Lately, Muslim leaders have been taking advantage of the Christian disposition for outreach by offering outreach programs of their own. 20,000 Dialogues is a nationwide interfaith initiative that helps local level imams set up outreach programs, and provides films and speakers to facilitate the dialogue. The current offering is a film titled "Inside Islam: What a Billion Muslims Think." The film is based on a study of Muslim attitudes conducted by John Esposito of Georgetown University's Alwaleed Bin Talal Center for Muslim-Christian Understanding, and Dalia Mogahed, Director of the Gallup Center for Muslim Studies. Like the study, the film massages the polling data to make it appear that Islam is a predominately peaceful religion.
One such outreach was conducted on July 24th at the Lamb of God Church in Fort Myers, Florida. The guest speaker was Imam Shaker Elsayed of the Falls Church, Virginia mosque, "Dar Al Hijrah"—the same mosque where Imam Anwar Al-Awlaki mentored Major Nidal Hasan, the perpetrator of the Fort Hood massacre. Elsayed himself is the former Secretary General of the Muslim American Society, an organization which has been described by Stephen Schwartz as a "major component" of the "Wahhabi Lobby."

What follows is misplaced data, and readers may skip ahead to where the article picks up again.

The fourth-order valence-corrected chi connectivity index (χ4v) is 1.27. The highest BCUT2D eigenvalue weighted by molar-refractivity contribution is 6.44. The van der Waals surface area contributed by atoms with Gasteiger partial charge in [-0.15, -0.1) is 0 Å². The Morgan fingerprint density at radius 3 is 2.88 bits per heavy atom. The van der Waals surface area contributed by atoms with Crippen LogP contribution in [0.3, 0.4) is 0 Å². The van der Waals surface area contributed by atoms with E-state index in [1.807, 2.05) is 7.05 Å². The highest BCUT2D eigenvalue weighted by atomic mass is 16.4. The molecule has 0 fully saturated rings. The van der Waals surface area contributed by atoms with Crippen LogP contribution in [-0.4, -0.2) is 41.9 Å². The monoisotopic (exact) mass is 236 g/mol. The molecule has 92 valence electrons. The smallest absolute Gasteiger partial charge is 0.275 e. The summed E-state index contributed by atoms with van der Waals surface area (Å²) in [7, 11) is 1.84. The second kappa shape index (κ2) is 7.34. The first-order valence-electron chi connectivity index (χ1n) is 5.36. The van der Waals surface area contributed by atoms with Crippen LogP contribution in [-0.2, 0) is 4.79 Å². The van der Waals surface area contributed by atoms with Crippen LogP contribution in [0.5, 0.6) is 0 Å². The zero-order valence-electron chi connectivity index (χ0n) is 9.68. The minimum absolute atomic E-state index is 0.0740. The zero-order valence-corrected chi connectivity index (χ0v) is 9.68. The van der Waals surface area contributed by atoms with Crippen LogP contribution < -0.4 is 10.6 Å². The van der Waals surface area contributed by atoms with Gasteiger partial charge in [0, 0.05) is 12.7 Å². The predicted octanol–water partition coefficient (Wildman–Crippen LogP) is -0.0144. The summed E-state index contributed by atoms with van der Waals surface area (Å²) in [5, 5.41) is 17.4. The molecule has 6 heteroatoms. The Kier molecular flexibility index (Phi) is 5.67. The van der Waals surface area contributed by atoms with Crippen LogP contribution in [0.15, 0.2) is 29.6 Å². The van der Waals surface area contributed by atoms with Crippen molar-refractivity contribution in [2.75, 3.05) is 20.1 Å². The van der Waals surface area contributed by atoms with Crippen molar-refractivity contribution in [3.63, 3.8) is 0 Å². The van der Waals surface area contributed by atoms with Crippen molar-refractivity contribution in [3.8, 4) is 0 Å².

Aside from the dubious connections of the speaker and the dubious nature of the film, the most interesting aspect of the presentation was the response of the 400-member audience. With a few exceptions they liked it. And they didn't like the attempt by some members of ACT for America and the Florida Security Council who were present to ask tough questions during the Q&A session. Although Imam Elsayed portrayed Jesus in a way that should have been offensive to Christians, the audience was much more concerned with Muslim sensitivities. Their sympathies were obviously with the representatives of Islam, and against the critics of Islam.